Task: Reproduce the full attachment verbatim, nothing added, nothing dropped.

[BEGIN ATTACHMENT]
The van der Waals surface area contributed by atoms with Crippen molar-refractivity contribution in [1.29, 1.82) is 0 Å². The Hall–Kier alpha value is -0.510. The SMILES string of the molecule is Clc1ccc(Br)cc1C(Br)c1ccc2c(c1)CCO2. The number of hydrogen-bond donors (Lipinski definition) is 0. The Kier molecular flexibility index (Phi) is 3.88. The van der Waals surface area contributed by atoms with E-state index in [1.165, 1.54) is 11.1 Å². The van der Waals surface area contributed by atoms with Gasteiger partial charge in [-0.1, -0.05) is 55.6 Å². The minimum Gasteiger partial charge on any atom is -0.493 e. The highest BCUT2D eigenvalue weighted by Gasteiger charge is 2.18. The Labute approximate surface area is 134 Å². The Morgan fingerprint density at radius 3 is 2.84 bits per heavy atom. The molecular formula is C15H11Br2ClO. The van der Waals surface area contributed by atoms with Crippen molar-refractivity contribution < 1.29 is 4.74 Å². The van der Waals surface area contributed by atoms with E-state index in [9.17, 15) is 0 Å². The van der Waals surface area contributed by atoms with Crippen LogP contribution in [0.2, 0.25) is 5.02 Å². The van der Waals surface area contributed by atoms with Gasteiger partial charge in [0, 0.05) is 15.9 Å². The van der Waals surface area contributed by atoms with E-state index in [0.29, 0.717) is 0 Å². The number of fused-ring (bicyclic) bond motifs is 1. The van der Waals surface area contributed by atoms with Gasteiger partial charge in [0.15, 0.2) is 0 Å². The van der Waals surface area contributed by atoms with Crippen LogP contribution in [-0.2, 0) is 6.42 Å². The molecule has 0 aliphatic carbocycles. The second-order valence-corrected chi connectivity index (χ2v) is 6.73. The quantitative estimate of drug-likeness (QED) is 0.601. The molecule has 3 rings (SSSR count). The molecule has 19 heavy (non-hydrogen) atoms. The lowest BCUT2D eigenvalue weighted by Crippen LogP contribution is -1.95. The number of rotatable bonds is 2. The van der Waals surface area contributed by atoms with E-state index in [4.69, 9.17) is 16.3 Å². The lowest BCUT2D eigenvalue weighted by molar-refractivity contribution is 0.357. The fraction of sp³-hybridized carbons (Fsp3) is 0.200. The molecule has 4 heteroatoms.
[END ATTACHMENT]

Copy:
The van der Waals surface area contributed by atoms with Crippen molar-refractivity contribution in [1.29, 1.82) is 0 Å². The Hall–Kier alpha value is -0.510. The SMILES string of the molecule is Clc1ccc(Br)cc1C(Br)c1ccc2c(c1)CCO2. The number of hydrogen-bond donors (Lipinski definition) is 0. The Kier molecular flexibility index (Phi) is 3.88. The van der Waals surface area contributed by atoms with E-state index in [1.165, 1.54) is 11.1 Å². The van der Waals surface area contributed by atoms with Gasteiger partial charge in [-0.1, -0.05) is 55.6 Å². The minimum Gasteiger partial charge on any atom is -0.493 e. The highest BCUT2D eigenvalue weighted by Gasteiger charge is 2.18. The Labute approximate surface area is 134 Å². The Morgan fingerprint density at radius 3 is 2.84 bits per heavy atom. The molecular formula is C15H11Br2ClO. The van der Waals surface area contributed by atoms with Crippen molar-refractivity contribution < 1.29 is 4.74 Å². The van der Waals surface area contributed by atoms with E-state index in [9.17, 15) is 0 Å². The van der Waals surface area contributed by atoms with Crippen LogP contribution in [0.2, 0.25) is 5.02 Å². The van der Waals surface area contributed by atoms with Gasteiger partial charge in [0, 0.05) is 15.9 Å². The van der Waals surface area contributed by atoms with E-state index in [0.29, 0.717) is 0 Å². The number of fused-ring (bicyclic) bond motifs is 1. The van der Waals surface area contributed by atoms with Gasteiger partial charge in [0.15, 0.2) is 0 Å². The van der Waals surface area contributed by atoms with Crippen LogP contribution in [-0.2, 0) is 6.42 Å². The molecule has 0 aliphatic carbocycles. The second-order valence-corrected chi connectivity index (χ2v) is 6.73. The quantitative estimate of drug-likeness (QED) is 0.601. The molecule has 3 rings (SSSR count). The molecule has 19 heavy (non-hydrogen) atoms. The lowest BCUT2D eigenvalue weighted by Crippen LogP contribution is -1.95. The number of rotatable bonds is 2. The van der Waals surface area contributed by atoms with E-state index in [4.69, 9.17) is 16.3 Å². The lowest BCUT2D eigenvalue weighted by molar-refractivity contribution is 0.357. The fraction of sp³-hybridized carbons (Fsp3) is 0.200. The molecule has 4 heteroatoms.